LENOX -- Mention Kenny Barron to any committed jazz fan, and he, or she, doubtlessly will cite a favorite disc, perhaps more than one, among the more than 40 Barron has made as ensemble leader or soloist for more than four decades. And equally striking: During roughly the same period he has gathered an impressive discography as sideman with some of the world’s most important jazz players.

Demonstrating a policy of integrating jazz programs with classical music and pop events over the entire Tanglewood season, the Kenny Barron Trio will perform at 8 this evening in Seiji Ozawa Hall, in fact, on the first full day of the festival’s summer 2014 season.

Joining Barron for the occasion are the regular members of the trio, Kiyoshi Kitagawa, who has played bass beside him for some 20 years, and Jonathan Blake, the drummer who has been with him, he says, six to eight years.

So obviously broad are the repertory possibilities, Barron prefers not to be specific about the evening’s program details; he offers some general information: "There will be some Latin stuff, some [Thelonious] Monk -- you always have Monk in my performances -- mostly my compositions, ranging from ballads, bossa novas and very modern pieces," he suggested during a phone conversation from Palo Alto, Calif., one afternoon a week ago. Barron and members of his trio were preparing for a performance at the Stanford Jazz Festival and Workshop, where Barron also planned to give a class.

Settling into a session with Barron, one quickly appreciates his sensitive keyboard touch -- he has been called the most lyrical of jazz pianists by more than one person with a reliable ear for such things. He ascribes that quality in his playing to early lessons from Tommy Flanagan, the artist who cited inspiration from Art Tatum, Teddy Wilson and Nat Cole, a pianist who, conceded Barron, "really got me."

"I got all of this from his recordings -- I never got to hear him [perform] live until much later in life," he added.

Barron, while a teenager in his native Philadelphia, began playing professionally with Mel Melvin’s orchestra. By age 19, Barron had migrated to New York, there performing as a free-lance musician with Roy Haynes, Lee Morgan and James Moody. Upon Moody’s recommendation, Dizzy Gillespie hired Barron without hearing him play a note, and it was in Gillespie’s band that Barron developed his enduring appreciation for Latin and Caribbean rhythms.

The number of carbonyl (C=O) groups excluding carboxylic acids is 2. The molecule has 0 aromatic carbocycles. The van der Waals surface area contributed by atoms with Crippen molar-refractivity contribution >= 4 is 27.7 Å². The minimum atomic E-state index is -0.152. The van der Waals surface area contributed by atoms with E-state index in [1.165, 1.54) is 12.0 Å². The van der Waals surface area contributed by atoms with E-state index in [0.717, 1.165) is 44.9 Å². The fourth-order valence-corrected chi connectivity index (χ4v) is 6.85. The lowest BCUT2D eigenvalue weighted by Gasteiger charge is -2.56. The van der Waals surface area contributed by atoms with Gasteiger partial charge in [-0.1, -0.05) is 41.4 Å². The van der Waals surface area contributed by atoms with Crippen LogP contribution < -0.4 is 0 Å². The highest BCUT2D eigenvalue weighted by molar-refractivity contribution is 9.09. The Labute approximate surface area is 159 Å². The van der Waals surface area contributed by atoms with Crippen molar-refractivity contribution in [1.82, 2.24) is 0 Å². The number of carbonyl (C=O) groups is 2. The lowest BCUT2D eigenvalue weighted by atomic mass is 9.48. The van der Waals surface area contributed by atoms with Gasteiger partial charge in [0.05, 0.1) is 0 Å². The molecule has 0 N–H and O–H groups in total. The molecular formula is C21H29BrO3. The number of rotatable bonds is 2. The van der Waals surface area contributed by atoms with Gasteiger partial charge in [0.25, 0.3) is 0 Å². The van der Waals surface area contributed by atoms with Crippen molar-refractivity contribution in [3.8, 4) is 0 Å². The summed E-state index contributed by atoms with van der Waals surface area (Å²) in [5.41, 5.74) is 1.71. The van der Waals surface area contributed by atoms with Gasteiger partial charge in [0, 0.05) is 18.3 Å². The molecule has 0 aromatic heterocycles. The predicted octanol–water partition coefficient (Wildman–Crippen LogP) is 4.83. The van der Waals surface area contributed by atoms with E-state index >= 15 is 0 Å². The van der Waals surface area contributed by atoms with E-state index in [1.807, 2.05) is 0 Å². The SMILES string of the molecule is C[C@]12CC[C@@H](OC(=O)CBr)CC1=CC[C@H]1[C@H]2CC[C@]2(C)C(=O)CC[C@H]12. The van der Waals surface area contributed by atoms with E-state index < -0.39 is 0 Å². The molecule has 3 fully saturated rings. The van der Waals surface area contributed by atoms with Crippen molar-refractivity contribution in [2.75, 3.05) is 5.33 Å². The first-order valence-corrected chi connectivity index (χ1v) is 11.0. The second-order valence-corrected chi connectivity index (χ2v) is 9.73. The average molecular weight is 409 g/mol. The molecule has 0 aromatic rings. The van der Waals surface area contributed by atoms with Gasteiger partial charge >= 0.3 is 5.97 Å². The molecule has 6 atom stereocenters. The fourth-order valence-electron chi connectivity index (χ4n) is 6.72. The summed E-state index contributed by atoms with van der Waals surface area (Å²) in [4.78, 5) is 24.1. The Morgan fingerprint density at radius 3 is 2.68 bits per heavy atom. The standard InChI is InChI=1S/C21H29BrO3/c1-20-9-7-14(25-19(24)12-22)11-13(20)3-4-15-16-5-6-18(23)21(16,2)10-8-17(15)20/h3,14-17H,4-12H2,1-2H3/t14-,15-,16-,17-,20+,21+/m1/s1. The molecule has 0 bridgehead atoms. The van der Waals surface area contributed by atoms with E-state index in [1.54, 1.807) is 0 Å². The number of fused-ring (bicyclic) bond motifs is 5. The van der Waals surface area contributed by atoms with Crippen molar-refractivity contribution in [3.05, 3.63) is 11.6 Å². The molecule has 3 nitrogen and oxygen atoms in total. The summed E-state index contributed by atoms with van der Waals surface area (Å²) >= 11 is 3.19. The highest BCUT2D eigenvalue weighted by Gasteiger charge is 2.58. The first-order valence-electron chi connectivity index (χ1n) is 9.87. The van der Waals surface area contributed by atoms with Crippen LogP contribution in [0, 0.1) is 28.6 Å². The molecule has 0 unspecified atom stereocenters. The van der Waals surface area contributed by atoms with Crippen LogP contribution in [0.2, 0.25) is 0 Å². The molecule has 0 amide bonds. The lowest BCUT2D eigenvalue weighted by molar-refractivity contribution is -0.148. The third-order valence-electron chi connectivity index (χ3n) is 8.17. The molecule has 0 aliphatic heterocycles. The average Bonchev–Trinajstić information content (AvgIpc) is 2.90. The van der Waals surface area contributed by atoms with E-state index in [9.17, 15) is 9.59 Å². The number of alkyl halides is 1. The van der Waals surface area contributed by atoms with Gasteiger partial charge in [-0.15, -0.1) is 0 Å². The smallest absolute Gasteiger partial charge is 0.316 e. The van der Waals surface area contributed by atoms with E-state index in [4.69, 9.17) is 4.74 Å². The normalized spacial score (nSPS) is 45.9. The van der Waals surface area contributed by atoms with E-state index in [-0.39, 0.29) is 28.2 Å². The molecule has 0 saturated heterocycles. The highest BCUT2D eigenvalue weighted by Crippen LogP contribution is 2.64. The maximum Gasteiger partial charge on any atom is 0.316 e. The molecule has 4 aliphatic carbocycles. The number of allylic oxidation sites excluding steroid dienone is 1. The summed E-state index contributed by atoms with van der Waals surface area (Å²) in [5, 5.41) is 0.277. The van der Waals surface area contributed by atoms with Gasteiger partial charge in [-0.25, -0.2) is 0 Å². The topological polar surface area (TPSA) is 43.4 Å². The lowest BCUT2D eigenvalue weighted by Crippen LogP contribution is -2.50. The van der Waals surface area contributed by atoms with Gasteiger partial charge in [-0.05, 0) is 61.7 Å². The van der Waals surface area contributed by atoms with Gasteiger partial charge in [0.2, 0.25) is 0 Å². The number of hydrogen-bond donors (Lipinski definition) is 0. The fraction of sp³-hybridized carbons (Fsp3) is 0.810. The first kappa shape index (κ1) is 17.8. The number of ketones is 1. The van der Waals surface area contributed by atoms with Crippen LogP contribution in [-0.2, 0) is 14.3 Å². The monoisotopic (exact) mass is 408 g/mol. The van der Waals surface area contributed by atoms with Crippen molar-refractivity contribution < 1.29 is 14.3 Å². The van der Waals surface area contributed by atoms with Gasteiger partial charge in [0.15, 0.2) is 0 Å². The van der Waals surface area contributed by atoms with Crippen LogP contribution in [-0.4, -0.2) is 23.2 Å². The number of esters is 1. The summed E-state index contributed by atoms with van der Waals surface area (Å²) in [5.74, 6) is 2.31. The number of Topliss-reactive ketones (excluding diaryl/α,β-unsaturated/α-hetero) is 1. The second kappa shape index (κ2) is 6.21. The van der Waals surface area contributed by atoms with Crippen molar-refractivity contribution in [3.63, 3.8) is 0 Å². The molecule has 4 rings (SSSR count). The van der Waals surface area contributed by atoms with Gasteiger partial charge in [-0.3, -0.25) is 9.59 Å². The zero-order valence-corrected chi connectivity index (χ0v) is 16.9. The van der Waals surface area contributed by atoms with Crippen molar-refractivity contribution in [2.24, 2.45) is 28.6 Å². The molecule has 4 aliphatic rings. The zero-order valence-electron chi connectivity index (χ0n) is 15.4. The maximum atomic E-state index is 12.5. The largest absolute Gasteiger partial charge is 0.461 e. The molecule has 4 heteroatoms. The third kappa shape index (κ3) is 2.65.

After five years with Gillespie’s ensemble, Barron performed with Freddie Hubbard, Stanley Turrentine, Milt Jackson and Buddy Rich. Barron ascribes his early ‘70s association with Yusef Lateef as a key influence in his love for improvisation. Encouraged by Lateef, to pursue a college education, Barron balanced touring with studies and earned his B.A. in music at Empire State College, and by 1973, he had joined the faculty at Rutgers University as professor of music. a position he held until 2000, mentoring such artists as David Sanchez, Terence Blanchard and Regina Bell.

He recorded "Sunset to Dawn," the first of his many albums in 1974.

Among Barron’s other fruitful collaborations were those with Stan Getz, Ron Carter, Jimmy Heath and most recently with David Holland, performing in a duo that took them throughout America, as well as over to Europe.

Barron estimates that he plays more than 100 dates a year in concert halls and clubs -- he has few problems in getting work. But he is concerned about the younger players coming up. "There is an audience for jazz," he asserts, "but today there aren’t the working groups, not the number of venues. I’d like to see more places to play for younger players."

On jazz festivals: "My own personal opinion is that there is a misrepresentation of music -- they announce the lineups for jazz festivals and then none of them are jazz artists; they have pop artists, rhythm and blues artists. That hurts.

"It’s doubtful that a major rhythm and blues festival would hire me. But a major jazz festival would hire Elton John who has nothing to do with jazz," a matter of policy that, Barron suggests, has to do with money.

Barron offers praise for what he regards as the good jazz festivals -- he mentioned the one at Stanford, and the Detroit Jazz Festival.

"San Francisco has a brand new venue called ‘San Francisco Jazz Center.’ It’s in the Civic Center, and they have a policy of booking jazz; I’ve played there several times."